In table 33 the composition is shown by referring the substances to a standard concentration, C1 = 19.00 ‰, and by means of the ratios between the different ions and the total dissolved solids. In most instances it is preferable to use a third method; namely, to give the ratios between the various substances and the chlorinity or the chlorosity (p. 52), and these ratios are known as C1-ratios and chlorosity factors, respectively. The Cl-ratio is the amount of any ion or substance per unit (gram) of chlorinity, and is obtained by dividing the concentration in grams per kilogram by the chlorinity, or the concentration in grams per 20°-liter by the chlorosity. Multiplication of the C1-ratio by a given chlorinity or corresponding chlorosity will give the concentrations as grams per kilogram or per liter, respectively. Concentrations in milligram-atom units are always on a liter basis, and, if divided by the chlorosity, yield the ratios that are called chlorosity factors. It may be noted that a chlorosity factor multiplied by chlorinity yields the concentration in milligram-atoms per kilogram.

The uniformity of relative composition in the oceans is the result of circulation and mixing. These operations are continuous, and tend to eliminate regional differences in composition, whatever the cause. Disturbing agencies bring about changes that are small compared to the bulk of the substances present and consequently will not materially affect the relative concentration of the major constituents. Further-more, many of the disturbing processes that tend to modify the relative composition are reversible. For example, the secretion of calcium

carbonate by organisms, which reduces the quantity of calcium in solution, takes place at a certain season or in certain parts of the sea, but upon the death of the organisms the calcium carbonate may dissolve in other regions. Although small regional differences may result from such processes, the effects are largely neutralized by mixing. On the basis of parallel determinations of density by means of interferometer (p. 54) and chlorine titration, Lotte Möller (Bein, Hirsekorn, and Möller, 1935) has shown that very small systematic differences exist in the composition of water masses of the North Atlantic, but as yet these are significant only as refined means for tracing water masses of certain characteristics.

The constancy of composition is, as already emphasized, of the greatest importance. Not only is it the basis of the chlorinity:salinity:density relationships, but it also affords a means of estimating the concentrations of all of the major constituents when the concentration of any one of them is known. Furthermore, results of studies on the composition or the physical properties of sea water in any locality are generally applicable to the water in any other part of the oceans.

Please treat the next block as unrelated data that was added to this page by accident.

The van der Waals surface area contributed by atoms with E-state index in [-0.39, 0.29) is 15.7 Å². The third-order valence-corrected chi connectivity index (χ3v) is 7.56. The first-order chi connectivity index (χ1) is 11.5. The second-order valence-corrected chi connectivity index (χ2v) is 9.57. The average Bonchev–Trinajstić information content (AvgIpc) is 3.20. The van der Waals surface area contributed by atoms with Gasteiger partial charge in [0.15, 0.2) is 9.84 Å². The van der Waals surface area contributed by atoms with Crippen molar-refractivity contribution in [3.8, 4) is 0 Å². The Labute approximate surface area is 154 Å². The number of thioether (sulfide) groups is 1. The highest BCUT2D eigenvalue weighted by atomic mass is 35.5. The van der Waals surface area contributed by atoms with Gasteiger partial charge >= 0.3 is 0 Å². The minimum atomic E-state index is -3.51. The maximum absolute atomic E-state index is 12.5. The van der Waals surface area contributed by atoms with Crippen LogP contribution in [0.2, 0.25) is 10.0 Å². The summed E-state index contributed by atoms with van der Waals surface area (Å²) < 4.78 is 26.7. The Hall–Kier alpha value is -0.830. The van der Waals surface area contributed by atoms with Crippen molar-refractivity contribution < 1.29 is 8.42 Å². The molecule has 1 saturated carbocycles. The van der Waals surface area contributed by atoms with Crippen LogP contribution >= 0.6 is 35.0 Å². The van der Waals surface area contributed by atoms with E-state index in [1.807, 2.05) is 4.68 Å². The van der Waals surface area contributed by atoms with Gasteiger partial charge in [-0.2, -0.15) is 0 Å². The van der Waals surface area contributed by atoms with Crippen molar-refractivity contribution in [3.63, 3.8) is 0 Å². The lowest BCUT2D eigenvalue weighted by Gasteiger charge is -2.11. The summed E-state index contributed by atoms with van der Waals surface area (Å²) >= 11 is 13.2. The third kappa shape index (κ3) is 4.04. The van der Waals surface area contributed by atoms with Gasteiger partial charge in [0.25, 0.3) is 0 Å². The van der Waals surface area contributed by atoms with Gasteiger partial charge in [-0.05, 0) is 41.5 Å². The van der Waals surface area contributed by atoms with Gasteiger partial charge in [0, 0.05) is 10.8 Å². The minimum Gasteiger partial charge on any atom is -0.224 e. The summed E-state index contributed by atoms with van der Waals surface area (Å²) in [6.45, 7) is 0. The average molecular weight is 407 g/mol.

Except in special areas, such as in the Baltic Sea, the Black Sea, and off the mouths of large rivers, it is not necessary to consider that the water represents special local types with properties that differ from those of sea water in general. Nevertheless, it should be remembered that the composition is not absolutely constant even for the major constituents listed in table 33. Various factors which will be discussed in detail later are always operating and always tend to modify the relative abundances. Rivers introduce dissolved material in proportions that are markedly different from those in the sea, and they also introduce sedimentary material that reacts in various ways with the dissolved constituents. The formation and melting of sea ice may bring about a modified distribution of the dissolved substances.

Thus far, comment has been largely restricted to those constituents of sea water that are present in large, or at least relatively constant, proportions. If we consider those elements which are present in small quantities and which are utilized by marine organisms, the concept of constant composition is no longer generally valid, because the concentrations of these elements vary widely, particularly near the surface. A great part of the work in chemical oceanography is now devoted to determining the space and time variations in variable constituents, and much thought is directed toward the solution of the problems related to the processes that control the observed distribution.